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NewEgg: Installing Linux Breaks Laptop 518

Posted by timothy
from the au-contrair-mon-frere dept.
Rick Zeman writes "According to the normally geek-friendly online store Newegg , installing Linux Mint is tantamount to breaking your new Lenovo laptop. Is it the purchaser's fault for not restoring the laptop to its original state of Windows-y goodness, or is NewEgg being too dogmatic trying to enforce a term that doesn't seem to exist?"
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NewEgg: Installing Linux Breaks Laptop

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  • by crazyjj (2598719) * on Tuesday June 12, 2012 @12:16PM (#40296779)

    In their reply they said "Unit cannot be accepted or resold as received." Did she make it clear in her initial call that she was returning it for a hardware defect, and not just a general "I'm unsatisfied with it" return? I'm pretty sure that ANY hardware defective computer, with original OS or not, cannot be "resold as received." It sounds like the RMA may have mistakenly been issued as if it were a general return when it should have listed it as a hardware defect return.

    • by alen (225700) on Tuesday June 12, 2012 @12:20PM (#40296837)

      was it really a hardware defect or maybe the linux drivers don't work as well?

      • by Anonymous Coward on Tuesday June 12, 2012 @12:22PM (#40296895)

        was it really a hardware defect or maybe the linux drivers don't work as well?

        If you read the article, you'd know the answer!

      • by Deathlizard (115856) on Tuesday June 12, 2012 @01:22PM (#40297925) Homepage Journal

        Having to deal with E520's (the E525's are the AMD Variants), It's the PC.

        Now of course, the E525 is a bit different than the E520, but the Minute I read buzzing, MB immediately came to mind. We had no less than 20 of our E520 lot buzz over this past year. Most of them were the MB, but a few of them were the NIC/Power Board. In one case, the NIC/Power board actually melted and was smoking due to a Bad MB. Surprised one hasn't caught on fire yet.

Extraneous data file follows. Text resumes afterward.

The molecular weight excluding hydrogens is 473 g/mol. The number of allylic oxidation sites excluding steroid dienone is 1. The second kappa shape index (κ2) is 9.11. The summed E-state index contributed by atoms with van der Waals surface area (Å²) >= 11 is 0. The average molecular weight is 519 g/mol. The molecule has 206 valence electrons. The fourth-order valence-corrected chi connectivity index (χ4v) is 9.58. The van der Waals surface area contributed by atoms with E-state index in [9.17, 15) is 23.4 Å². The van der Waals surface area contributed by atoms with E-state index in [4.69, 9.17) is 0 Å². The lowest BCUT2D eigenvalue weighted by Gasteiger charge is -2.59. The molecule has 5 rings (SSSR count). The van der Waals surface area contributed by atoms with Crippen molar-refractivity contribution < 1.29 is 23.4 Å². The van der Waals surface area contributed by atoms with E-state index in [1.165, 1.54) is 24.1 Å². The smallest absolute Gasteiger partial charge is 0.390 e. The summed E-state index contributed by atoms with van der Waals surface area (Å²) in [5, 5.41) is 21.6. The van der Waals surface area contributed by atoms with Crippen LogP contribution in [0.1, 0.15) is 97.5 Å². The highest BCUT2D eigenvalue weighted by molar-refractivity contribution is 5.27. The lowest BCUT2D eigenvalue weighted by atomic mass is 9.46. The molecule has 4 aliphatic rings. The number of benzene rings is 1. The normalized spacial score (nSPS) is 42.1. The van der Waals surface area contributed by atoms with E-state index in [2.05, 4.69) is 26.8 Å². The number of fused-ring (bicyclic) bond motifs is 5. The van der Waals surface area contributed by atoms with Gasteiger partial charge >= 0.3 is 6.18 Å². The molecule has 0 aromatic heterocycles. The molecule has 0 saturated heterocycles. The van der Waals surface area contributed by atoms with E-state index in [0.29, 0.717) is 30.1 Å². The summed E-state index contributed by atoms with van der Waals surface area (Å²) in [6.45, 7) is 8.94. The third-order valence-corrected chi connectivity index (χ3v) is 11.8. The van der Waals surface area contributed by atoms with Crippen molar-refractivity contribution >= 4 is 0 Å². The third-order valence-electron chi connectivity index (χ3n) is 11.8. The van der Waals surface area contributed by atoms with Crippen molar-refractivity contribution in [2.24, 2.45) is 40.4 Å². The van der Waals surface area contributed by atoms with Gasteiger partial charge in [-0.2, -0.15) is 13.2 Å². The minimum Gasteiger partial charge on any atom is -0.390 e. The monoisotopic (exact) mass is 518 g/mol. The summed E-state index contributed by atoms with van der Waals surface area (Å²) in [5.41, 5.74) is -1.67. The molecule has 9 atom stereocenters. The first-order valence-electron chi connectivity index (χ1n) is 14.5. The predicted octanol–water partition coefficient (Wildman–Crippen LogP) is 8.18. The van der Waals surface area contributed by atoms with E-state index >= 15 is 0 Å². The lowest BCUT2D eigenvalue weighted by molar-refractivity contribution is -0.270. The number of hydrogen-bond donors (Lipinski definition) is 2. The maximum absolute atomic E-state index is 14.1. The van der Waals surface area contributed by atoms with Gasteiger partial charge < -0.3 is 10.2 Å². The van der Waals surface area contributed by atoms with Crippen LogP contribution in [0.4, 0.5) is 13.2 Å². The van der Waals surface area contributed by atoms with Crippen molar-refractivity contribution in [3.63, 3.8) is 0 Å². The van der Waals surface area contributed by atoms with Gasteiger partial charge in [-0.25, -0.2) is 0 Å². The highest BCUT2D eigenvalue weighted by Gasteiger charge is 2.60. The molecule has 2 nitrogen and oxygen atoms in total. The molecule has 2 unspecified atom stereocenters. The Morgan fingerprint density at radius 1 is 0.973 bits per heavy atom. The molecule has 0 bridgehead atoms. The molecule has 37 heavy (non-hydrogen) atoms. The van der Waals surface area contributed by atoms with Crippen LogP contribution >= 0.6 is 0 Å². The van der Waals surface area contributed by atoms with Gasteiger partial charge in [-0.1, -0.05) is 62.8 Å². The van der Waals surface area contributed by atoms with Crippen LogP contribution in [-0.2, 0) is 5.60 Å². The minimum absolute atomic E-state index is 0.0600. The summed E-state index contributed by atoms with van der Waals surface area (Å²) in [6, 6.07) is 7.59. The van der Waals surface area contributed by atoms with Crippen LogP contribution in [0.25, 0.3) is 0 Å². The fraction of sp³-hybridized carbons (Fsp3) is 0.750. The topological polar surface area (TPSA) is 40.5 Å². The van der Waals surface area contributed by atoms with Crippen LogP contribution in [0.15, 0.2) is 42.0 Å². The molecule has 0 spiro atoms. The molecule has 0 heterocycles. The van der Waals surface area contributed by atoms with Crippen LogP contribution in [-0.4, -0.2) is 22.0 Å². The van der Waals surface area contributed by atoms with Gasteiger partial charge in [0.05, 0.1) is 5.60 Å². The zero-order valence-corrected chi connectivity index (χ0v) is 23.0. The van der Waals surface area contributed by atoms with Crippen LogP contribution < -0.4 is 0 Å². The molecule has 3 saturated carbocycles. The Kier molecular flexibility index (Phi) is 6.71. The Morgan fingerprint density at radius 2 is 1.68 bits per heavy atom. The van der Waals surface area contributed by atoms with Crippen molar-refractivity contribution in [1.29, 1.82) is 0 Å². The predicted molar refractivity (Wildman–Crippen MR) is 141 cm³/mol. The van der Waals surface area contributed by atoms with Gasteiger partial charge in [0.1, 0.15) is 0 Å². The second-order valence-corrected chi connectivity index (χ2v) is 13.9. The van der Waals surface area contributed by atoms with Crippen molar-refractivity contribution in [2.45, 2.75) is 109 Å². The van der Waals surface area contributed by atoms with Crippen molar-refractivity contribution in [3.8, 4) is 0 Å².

The other thing that goes bad is the LCD panels, which shows horizontal lines on them. I believe this is due to the way the LCD Panel is connected to the board. In many cases just flexing the case was enough to cause this to occur.

        The other big failure that they have is Fan Errors. apparently a small sticker on the case gets sucked in the fan which stops it. pretty much have to take the whole thing apart to get at it too.

        All I can say is that Lenovo is not IBM when it comes to Laptop build quality and leave it at that.

    • Re: (Score:3, Insightful)

      by BenSchuarmer (922752)
      Even if there weren't a hardware defect, shouldn't they wipe the disk and reinstall the OS from scratch (to protect the second buyer from the possibility that the first buyer got some malware).
      • by hawguy (1600213) on Tuesday June 12, 2012 @12:35PM (#40297105)

        Even if there weren't a hardware defect, shouldn't they wipe the disk and reinstall the OS from scratch (to protect the second buyer from the possibility that the first buyer got some malware).

        Sounds like a good way to do identity theft - buy a laptop, install your favorite malware (infecting the Windows recovery partition to make it permanent just in case they do a recovery), then return it and let Bestbuy resell it to an unsuspecting customer. Use that user's stolen credit card/bank account details to repeat the process with another batch of laptops.

      • Re: (Score:2, Insightful)

        I agree, they should wipe the disk. However, what if in the course of installing Linux, she removed the hidden Windows recovery partition (something I did way back when I installed Linux on my Thinkpad R31)? If Lenovo don't ship recovery disks with their computers (no idea, I havent ever bought a Lenovo) then NewEgg might have a point in that the system she is returning is not similar to the system she received.

        • by TheCarp (96830)

          What? You mean you think they should "wipe the disk" but then use the "recovery partition"...on the disk? Doesn't that still leave the first purchaser the ability to trojan the recovery partition?

          No, using that is not good enough to protect the customer.

        • by iamwahoo2 (594922)

          I guess if that were written in the warranty agreement, then keeping the recovery partition intact could be a stipulation, but since it was not in writing, then I would be inclined to side with the user in saying that it is not their responsibility to use up their hard drive space to protect the vendors interest. It was afterall the manufacturers decision to go the ultracheap route of putting the recovery system on the end users hard drive rather than providing an actual disk with useable license key.

    • by frovingslosh (582462) on Tuesday June 12, 2012 @12:48PM (#40297343)

      Of course not. And it doesn't represent Newegg well that they would try to resell any returned computer rather than returning it to the manufacturer for "refurbishment".